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It started with pickling cucumbers in a spicy, peppery juice.   Then continued with squishing strawberries into a chunky, tasty jam.
This week, kids at the Vacaville Neighborhood Boys & Girls Club put their culinary skills to the test by making authentic pesto by hand.
The project, apparently, was a mixture of frugality, sustainability and creativity.
“We have a ton of basil,” acknowledged Susan Schwartz, a longtime beloved volunteer, as she indicated three giant containers of the aromatic herb. “We made it last year and it was such a big hit.”
Basil is just one of the many crops grown at club headquarters on Holly Lane. The kids tend to the plants, under Schwartz’s supervision, and the abundance nourishes not only the kids’ bellies, but also their hearts and minds.
During the year, the produce is used in cooking classes at the club, teaching healthy eating tips that the youth can share with their families. The food also is used to feed the homeless at Opportunity House, where the kids prepare a meal or two for the clients getting back on their feet. Kids also learn self sustainability through preserving, and also have taken extra produce home themselves.
The next frontier is all about business and taking their wares to market.
This week’s goodies will be used in upcoming cooking sessions. “I teach healthy cooking classes and we’re making rainbow pizza with all the colorful vegetables,” said Michaella Stokes, part of the club’s youth development staff. “I thought this would be a great thing to put on our pizzas.”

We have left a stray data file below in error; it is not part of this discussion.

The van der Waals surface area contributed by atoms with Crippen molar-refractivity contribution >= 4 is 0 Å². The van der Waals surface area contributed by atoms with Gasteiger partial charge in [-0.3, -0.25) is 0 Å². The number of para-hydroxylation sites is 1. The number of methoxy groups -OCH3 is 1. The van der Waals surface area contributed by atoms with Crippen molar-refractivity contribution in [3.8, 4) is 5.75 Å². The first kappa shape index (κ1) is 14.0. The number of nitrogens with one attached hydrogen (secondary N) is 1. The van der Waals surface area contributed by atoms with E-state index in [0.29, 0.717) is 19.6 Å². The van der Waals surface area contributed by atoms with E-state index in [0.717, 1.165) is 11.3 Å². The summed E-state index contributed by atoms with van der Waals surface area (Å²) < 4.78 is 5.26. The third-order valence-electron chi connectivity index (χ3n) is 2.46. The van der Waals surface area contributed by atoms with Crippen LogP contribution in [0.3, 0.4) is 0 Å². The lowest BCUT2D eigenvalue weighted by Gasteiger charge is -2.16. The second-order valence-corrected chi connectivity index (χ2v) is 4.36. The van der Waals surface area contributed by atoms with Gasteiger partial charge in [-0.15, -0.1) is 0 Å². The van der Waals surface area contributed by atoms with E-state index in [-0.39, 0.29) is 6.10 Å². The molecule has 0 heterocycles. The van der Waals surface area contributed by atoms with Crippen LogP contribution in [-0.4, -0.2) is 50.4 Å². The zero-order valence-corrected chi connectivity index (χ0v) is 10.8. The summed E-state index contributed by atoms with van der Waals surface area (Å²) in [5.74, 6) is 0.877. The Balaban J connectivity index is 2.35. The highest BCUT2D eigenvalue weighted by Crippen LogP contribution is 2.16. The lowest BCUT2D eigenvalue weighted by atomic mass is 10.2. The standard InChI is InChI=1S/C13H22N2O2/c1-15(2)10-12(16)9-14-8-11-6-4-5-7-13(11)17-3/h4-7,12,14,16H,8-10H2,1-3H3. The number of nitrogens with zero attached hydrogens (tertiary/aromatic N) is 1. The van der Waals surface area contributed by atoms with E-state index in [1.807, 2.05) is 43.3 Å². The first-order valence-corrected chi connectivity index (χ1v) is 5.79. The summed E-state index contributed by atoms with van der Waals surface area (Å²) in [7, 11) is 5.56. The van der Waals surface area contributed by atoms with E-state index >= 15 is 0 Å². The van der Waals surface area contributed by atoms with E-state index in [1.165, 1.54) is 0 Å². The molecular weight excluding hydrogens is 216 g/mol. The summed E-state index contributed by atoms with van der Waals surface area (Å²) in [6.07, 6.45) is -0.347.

“Pizza! Pizza!” chanted the clutch of kids handling the pesto ingredients.
As the heady scent of garlic wafted through the kitchen area, the pint-sized participants got busy.
Calling for “extra vinegar olive oil,” Sarah Quintero, 7, had fellow helpers throwing garlic cloves, cheese, basil, pine nuts and the oil — extra virgin olive oil, that is — into a food processer and cheering as it whirred.
Sarah added that she’s made pesto before and she likes it “not spicy,” though she gamely threw in more and more garlic cloves as the class wore on.
Sampling a bit of the condiment on one finger, Emma Sturgis, 7, declared it was acceptable.
“Yeah, it’s good,” she said, savoring it. “It’s good.”
Samantha Santos Valle, 7, focused more on the journey than the destination.
“It was fun and I had to wash my hands a lot,” she explained.
Likely because she and a bunch of the other girls were demonstrating gymnastics tricks prior to the class and prone to sampling during.
For Michelle Garcia, 7, the whole process was exciting.
“You want me to tell you what I do?” she asked. “I do a lot. (And) I like it.”

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